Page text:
The human psyche is a dick.

Bygones. I needed a segue into the rest of my life, because really, two months of dodging elephants is exhausting. Also, not as good for the glutes as you'd guess. 

And so partly to let Denise know that I heard her, and hopefully avoid getting thrown into the lesbian tiger pit (though if it's the lesbian cougar pit, SIGN MY SHIT UP) and more-partly because I now have more posts in draft than I do published, I thought I would write a list post of my own, wherein I gloss over a whole lot of pretty important information* that really should go into a series of long, deep, meaningful posts, or, you know, MY BOOK, but you know. 

Things ain't nobody got time for:

  1. That.

HOLY DIGRESSION. I think it's time to just list out everything I'm not writing, and then maybe start publishing all the posts I have in draft line item number by line item number.

Color by numbers blogging. And I bitch about the list-makers. 

So. 

  1. I moved.
  2. To Northern California.
  3. And to Busy Dad.
  4. Over the first week of July, which was in-between BlogHer Food and BlogHer 13. Which is the perfect time to move. 
  5. If you hate yourself.  
  6. But I hate Arizona, and love Busy Dad, more.  So I moved.  
  7. And here is where I have to give my kids' father massive props for letting us go, because really, he totally could have said no and then we would have been stuck in that god-awful place for like ever and really, i would rather not-quite-die but you know what I mean than stay there one more day.  
  8. Of course, he has been nothing short of a  
  9. Chump ass
  10. Crying in his beer
  11. Breast-feeding
  12. Motherfucker
  13. To me ever since we moved, but he let me move. There am I happy. 
  14. And I know he's reading this, which is a lot of why I can't write anything anymore, because try having your ex of 20 years read your diary as you write it, but I found and read some of his journals, too, so quid pro quo, bitches. 
  15. And of course my daughter started having massive panic attacks the day before I left for BlogHer '13. 
  16. And her fish died the morning I left. 
  17. Because GAH. 
  18. But my teenage son stopped talking about killing himself.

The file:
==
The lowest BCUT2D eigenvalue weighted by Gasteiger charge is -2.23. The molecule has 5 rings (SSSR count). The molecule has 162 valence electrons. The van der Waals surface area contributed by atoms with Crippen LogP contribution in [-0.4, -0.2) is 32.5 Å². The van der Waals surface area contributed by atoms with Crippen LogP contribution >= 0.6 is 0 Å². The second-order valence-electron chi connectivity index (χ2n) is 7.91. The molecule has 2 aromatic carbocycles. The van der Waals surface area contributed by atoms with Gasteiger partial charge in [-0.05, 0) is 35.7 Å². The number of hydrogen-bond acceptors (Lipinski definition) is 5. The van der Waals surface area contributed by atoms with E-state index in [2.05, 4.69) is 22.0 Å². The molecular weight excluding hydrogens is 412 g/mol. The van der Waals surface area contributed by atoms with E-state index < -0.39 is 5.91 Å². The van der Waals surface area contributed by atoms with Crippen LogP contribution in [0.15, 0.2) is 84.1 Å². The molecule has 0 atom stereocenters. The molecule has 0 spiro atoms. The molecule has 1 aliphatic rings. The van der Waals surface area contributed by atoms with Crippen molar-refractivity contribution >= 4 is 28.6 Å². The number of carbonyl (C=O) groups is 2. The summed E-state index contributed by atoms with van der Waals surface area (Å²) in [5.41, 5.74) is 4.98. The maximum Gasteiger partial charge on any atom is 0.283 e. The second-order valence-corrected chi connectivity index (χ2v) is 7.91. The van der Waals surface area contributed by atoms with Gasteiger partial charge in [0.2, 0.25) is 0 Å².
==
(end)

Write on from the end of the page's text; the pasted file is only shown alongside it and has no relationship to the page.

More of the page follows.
19. No, I am not telling you which one. That's his business. 
  20. But you should watch this video from VOTY or read the post here on Adrienne Jones' blog No Points for Style, because we have to be talking more about our kids' mental health as a community and I for one have no idea how or where to start, so I am eternally grateful that she started for us.  
  21. Also, I got to spend, like, quality time with
  22. Queen
  23. Motherfucking
  24. Latifah
  25. at VOTY.
  26. There isn't one single picture of us together. 
  27. But man does she say Mistah Laydee just riiiiiight. 
  28. And now BlogHer is over and I am at the doctor kind of a lot with my daughter, who seemed to turn a really large corner a few weeks ago and is even putting herself to sleep at night again. 
  29. Baby steps on the bus.  
  30. And then I learned exactly how fun it feels to have your child tell you he hates you
  31. And mean it
  32. And have reasoning and facts backing up why
  33. And not being able to do a thing about it, because being the sober parent means you get to take the punches and keep wobbling back up and being the consistent, even, rational, not-emotionally-outbursty one and just hope he remembers it on the other side.  
  34. Which I think/hope he will, because holy SHIT do I love him
  35. Even if I never even wrote a post for him on his 15th birthday which was 4 1/2 months ago
  36. Best. Blogger. Ever.  
  37. But I'm getting much better at Facebook
  38. Which really isn't something I ever wanted to brag about, but here I am, checking Facebook alone in the dark and getting busted by my step-son who makes really funny faces at you when you get busted checking Facebook alone in the dark
  39. But not as funny as this face 
  40. Nothing is as funny as that face
  41. Except maybe watching BusyDad load up a grocery belt
  42. But that is a story for another day. 

And hopefully now I can start writing it. 

 

*For me. It's possible that maybe it isn't as important for you.